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Enterprise knowledge management: we’re all in the entertainment industry now


We had a Eureka moment in our team recently. While organizing the content for our current service desk program, we started thinking about how Knowledge Management (KM) has been on the wrong track – driven too much by organizing the “supply” of knowledge, and not thinking enough about “demand.” We’ve ended up with knowledge “landfill,” rather than knowledge that’s still valued and easy to discover.

We could learn a lot from the entertainment industry, which has evolved from the traditional approach of broadcasters like Turner, who bought up big back catalogs of existing content, to the dynamic model of online providers like Amazon Video, who create, organize, and refresh their content based on the demands of their members.

Ripe for a rethink?

While there is definitely growing corporate support for KM initiatives (it has risen in the last year from 25% to 33%), progress remains slow. Many proponents say that “knowledge sharing is not integrated into daily work, and data or information is inaccessible across enterprises within silos.

So, what can we learn from the online content providers to bring KM more in line with user needs and prevent the knowledge landfill? I think there are two key areas of change.

Lesson 1: Anticipate need

This all comes down to data. Amazon has huge volumes of data on its customers and understands their preferences across different categories. It weaves this together to present relevant content suggestions and anticipate what else might be of interest.

For example, it might detect a person’s interest in Egyptian history based on a recent book purchase, and then serve up a relevant documentary or independent film on the same topic. If there’s a surge of popular interest in that period, it might even commission a pilot for a new fictional drama – and then quickly ramp up production to release a full series if there’s sufficient demand.

Knowledge management has the potential to be more audience-centric and responsive like this, with artificial intelligence playing a key role. Future KM systems should recognize and understand what people are asking for, and then actively critique, improve, and add to the content available to meet that demand. They should also analyze why that demand exists, so it can develop training support or re-engineer business processes accordingly.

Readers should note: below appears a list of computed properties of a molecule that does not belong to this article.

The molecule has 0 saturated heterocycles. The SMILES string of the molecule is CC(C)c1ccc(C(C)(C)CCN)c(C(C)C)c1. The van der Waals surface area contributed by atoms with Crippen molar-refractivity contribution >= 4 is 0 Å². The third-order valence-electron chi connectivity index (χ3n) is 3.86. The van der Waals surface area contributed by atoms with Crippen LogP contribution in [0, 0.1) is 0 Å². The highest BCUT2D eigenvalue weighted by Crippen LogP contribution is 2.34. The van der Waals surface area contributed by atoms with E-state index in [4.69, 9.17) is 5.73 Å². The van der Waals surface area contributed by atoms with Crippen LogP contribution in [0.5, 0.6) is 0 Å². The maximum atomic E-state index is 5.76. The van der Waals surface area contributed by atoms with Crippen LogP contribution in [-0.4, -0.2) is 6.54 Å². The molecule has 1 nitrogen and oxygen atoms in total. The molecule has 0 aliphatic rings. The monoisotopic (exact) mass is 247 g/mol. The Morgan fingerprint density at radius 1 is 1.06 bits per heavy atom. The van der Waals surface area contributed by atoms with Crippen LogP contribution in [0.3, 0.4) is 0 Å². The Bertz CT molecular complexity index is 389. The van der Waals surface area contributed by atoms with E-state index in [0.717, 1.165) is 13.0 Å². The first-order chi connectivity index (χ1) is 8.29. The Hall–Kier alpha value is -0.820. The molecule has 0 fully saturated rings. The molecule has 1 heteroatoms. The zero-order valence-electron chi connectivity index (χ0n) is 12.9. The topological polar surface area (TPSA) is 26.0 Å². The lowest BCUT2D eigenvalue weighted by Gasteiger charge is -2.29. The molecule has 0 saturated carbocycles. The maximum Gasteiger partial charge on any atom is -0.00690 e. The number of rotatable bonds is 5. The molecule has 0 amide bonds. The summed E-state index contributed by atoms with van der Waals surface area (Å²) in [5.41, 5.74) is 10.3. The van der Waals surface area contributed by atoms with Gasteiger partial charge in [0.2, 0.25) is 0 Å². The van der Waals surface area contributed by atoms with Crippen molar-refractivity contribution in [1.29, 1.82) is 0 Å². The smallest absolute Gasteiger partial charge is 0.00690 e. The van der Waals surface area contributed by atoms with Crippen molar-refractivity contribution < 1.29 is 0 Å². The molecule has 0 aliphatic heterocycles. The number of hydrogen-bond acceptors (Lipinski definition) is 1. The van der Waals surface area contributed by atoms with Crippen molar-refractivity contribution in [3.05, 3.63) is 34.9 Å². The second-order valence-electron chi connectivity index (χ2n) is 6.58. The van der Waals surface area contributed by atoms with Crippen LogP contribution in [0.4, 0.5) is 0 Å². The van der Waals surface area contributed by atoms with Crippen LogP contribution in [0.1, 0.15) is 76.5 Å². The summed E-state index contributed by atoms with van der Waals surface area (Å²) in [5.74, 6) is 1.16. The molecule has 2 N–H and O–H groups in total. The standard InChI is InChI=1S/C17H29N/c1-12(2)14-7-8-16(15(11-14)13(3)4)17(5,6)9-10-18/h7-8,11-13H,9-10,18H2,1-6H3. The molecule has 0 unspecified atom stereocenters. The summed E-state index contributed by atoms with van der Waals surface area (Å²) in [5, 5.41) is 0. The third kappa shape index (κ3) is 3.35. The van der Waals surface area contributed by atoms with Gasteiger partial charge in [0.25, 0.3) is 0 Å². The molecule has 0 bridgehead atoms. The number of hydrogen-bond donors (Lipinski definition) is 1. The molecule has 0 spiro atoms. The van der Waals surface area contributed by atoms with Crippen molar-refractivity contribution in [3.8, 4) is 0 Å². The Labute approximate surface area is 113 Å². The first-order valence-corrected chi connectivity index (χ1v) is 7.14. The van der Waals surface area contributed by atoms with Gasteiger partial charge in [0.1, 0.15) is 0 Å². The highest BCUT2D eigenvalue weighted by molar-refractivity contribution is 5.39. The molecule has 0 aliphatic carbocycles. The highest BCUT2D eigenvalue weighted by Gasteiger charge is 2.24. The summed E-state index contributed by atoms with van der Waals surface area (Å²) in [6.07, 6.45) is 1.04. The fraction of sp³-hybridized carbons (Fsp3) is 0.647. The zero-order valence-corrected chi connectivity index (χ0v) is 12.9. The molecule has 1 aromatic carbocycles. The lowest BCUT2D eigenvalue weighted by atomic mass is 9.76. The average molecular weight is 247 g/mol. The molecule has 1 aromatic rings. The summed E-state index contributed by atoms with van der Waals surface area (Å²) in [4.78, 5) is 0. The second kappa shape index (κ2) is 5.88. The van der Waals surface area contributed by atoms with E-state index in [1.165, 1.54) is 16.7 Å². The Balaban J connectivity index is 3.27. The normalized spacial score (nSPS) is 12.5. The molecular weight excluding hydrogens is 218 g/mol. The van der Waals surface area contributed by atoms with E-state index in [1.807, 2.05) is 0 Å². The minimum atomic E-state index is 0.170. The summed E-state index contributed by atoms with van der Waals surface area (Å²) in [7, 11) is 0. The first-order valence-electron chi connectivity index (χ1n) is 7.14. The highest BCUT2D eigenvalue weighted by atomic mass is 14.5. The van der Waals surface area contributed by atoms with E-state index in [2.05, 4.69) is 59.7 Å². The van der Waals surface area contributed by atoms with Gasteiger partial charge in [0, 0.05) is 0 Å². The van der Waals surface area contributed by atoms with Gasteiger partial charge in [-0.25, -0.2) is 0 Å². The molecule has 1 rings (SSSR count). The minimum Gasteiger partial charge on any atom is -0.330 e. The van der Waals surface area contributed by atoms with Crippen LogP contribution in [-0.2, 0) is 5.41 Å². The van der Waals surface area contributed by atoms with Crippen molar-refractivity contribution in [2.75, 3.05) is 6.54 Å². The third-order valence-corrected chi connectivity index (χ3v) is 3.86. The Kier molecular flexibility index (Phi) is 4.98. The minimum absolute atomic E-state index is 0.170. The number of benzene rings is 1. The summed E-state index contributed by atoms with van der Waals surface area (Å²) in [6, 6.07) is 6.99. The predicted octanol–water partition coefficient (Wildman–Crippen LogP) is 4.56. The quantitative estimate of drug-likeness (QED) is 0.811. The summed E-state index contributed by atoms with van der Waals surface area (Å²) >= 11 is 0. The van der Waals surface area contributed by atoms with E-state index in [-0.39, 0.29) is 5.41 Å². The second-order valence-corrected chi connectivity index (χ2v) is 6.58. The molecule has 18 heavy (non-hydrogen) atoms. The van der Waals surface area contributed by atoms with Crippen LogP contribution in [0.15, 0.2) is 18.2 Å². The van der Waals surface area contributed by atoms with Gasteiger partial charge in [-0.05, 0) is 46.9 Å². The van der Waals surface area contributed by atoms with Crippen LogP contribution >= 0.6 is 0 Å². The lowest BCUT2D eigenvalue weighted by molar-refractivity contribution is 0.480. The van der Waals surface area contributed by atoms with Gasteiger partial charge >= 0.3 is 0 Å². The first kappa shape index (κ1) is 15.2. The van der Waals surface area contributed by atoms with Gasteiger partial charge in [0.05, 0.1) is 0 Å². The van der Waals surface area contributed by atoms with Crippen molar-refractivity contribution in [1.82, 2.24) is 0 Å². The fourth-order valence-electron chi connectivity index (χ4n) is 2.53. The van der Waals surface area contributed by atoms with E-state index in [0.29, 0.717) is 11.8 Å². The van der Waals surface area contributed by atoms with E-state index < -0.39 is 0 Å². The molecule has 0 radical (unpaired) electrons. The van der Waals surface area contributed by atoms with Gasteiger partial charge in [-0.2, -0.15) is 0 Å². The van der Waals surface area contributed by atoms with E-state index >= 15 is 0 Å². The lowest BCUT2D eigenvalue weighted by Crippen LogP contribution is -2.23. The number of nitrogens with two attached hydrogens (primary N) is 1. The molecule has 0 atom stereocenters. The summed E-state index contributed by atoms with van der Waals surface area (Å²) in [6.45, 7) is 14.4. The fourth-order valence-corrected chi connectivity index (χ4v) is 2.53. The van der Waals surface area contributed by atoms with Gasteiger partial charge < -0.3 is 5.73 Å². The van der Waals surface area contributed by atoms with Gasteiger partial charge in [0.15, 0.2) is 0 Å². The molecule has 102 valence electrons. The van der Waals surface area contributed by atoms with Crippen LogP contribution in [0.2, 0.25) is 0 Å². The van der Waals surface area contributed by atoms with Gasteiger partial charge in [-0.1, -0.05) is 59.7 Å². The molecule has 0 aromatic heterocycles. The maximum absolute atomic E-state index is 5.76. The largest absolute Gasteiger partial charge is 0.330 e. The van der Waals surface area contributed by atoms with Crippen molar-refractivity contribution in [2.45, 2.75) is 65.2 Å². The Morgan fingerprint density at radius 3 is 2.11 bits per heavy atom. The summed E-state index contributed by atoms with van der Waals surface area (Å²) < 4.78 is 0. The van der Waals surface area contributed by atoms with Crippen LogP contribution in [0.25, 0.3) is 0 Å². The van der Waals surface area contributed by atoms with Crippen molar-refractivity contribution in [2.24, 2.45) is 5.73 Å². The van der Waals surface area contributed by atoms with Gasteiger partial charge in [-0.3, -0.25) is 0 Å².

Lesson 2: Interact better

Online content-streaming services like Amazon and Netflix have become masters of the user-friendly interface. They don’t just understand the type of content we want, they make it easy for us to engage with it. When a new suggestion pops up, we can instantly click to play it or save it for later. It’s also simple to leave a quick rating or a review, which will feed into future recommendations.

We’re seeing elements of this in the enterprise already, with HR chatbots and virtual agents that let us book holidays and carry out basic tasks. But there’s scope to go much further.

In addition to friendlier Google-like search options, the KM systems of the future will return knowledge in smarter and more intuitive ways. They won’t just passively pull up a PowerPoint that matches a keyword search or draw down passages from Wikipedia – they’ll make knowledge as relevant as possible. They’ll learn every time a question is asked to improve future responses, and use machine learning to understand the context of the request, so they can offer up additional knowledge.

It comes back to the five senses

If we look back to the Five Senses of AI, I believe the next generation of knowledge management systems will need to combine all five attributes:

  • Analyze – spotting key trends and patterns, so you can predict demand
  • Know – having back-end processes to capture and access the required content
  • Interact – front-end interfaces that allow people to use knowledge without frustration
  • Monitor – track internal and external activity and sources to enrich the knowledge base
  • Act – respond to the above by deleting, updating and commissioning knowledge content.

Reflecting on the advances made by its online video streaming service, Amazon founder Jeff Bezos said that “we’re in a golden age of television.” Perhaps we can soon look forward to a golden age of knowledge too.